As part of his plan to permanently stay in Bangladesh, Yusuf married Nahid Laila Kakon of Sirajganj on October 3, 2003.
Kakon said she met Yusuf through Arif Hasan Sumon, another accused in the August 21 case. After their marriage, Yusuf applied for Bangladeshi citizenship and even had a fake Bangladeshi passport made with false information .
Sumon, whose real name is Abdur Razzak, is from Dhaka’s Mohammadpur. Another accused in the August 21 grenade attack case, Hafez Maulana Idris, is a brother-in-law. Tajuddin, who is a fugitive in this case and currently living in South Africa, used to be a tenant at Sumon’s house. Yusuf also rented a flat in that same building after he arrived in Dhaka.
Yusuf came to Dhaka for the first time in January 2000. Before his arrest in Sirajganj in June 2007, he lived in both Bangladesh and Pakistan.
Yusuf’s now former wife, Kakon, in her confessional statement given on September 15, 2013, also provided details regarding communications between Yusuf and others accused in the August 21 case, travel of militant leaders to Bangladesh from Pakistan, arms and financing, and other matters of this nature.
Yusuf in his statement also confessed that Pakistan-based militant outfit Tehrik-e-Jihadi (TJI) leader Mujaffar Shah had sent him the grenades used in the August 21 attack. Tajuddin also had some explosives. The grenades and the explosives were even kept in Yusuf’s Mohammadpur flat for a while.
He also gave information regarding the activities of Pakistan and Afghanistan-based militant groups, such as TJI, Hijb-ul Mujahideen, Lashkar-e-Taiba, Jaish-e-Mohammed, Harkat-ul Mujahideen, Al-Badr, and Harkat-ul-Jihad-al-Islami, and their members in Bangladesh.
For Hijb-ul Mujahideen, Yusuf was active in Kashmir until 1999. The next year, he and Salahuddin Shah came to Bangladesh following the orders of the militant outfit’s leader, Syed Md Yusuf Shah, alias Syed Salahuddin. Their plan was to set up an arms supply route through Bangladesh to India-controlled Kashmir.
After staying in Dhaka for several months, they went to Pakistan-controlled Kashmir. Tajuddin had told them to return if the BNP-Jamaat alliance came to power through the 2001 national polls. Yusuf returned to Dhaka in 2002. He went back to Pakistan with a Bangladeshi passport on October 7, 2006, and then returned to Dhaka in November.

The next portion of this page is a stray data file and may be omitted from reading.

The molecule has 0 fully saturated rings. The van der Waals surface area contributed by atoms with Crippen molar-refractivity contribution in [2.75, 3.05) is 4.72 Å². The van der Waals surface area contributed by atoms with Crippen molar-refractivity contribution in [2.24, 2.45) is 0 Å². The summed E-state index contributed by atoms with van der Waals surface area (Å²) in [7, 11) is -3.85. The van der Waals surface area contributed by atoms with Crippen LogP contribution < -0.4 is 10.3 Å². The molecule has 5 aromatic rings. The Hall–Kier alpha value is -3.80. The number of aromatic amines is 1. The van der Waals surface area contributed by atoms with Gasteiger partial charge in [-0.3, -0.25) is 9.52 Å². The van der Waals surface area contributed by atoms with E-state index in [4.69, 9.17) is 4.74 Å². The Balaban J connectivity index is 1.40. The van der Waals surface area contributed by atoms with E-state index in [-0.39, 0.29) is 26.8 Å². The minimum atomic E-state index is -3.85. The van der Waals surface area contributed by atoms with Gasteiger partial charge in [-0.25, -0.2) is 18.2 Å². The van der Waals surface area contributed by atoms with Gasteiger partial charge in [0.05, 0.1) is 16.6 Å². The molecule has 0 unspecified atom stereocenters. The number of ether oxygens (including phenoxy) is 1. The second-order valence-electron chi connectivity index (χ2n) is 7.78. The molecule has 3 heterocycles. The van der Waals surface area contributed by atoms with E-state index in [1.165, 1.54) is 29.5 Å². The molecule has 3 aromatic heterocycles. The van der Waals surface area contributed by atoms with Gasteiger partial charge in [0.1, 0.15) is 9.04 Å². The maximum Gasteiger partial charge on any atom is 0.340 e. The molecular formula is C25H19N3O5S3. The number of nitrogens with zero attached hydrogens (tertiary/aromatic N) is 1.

Yusuf’s statement also mentioned that militants traveled between Pakistan and Bangladesh without any problems during the BNP-Jamaat coalition’s term in power. He also gave up information regarding Engineer Khan, Kamrul Islam, Golam Rasul, Mujaffar Shah, Sekandar, Shakil Shahed, Khurram Khaiyam, alias Selim, Safi Samiullah, alias Mostak, and others, who were involved in militant activities in India through Bangladesh.
The reasons, according to Yusuf Bhat, why Sheikh Hasina was attacked
1. The religion-based militants needed a government in their favour to keep India destabilized, for which they did not like Sheikh Hasina
2. The militants consider her an enemy of Islamists as she is secular
3. Anti-Islam intellectuals apparently get more space whenever Hasina is in power
4. Hasina’s death would have destroyed Awami League and the party would never have come to power
5. Sheikh Hasina is an enemy of Pakistan. The intelligence agency, political parties, and militant outfits of that country do not like her
6. Bangladeshi political parties that favour militancy are also against Sheikh Hasina
7. Some political parties, which either came to power or shared power, also dislike Hasina. Their interests and militant interests align.
8. Apart from the religion-based militants, other active terror groups in India also consider Sheikh Hasina their enemy
Source: Dhaka Tribune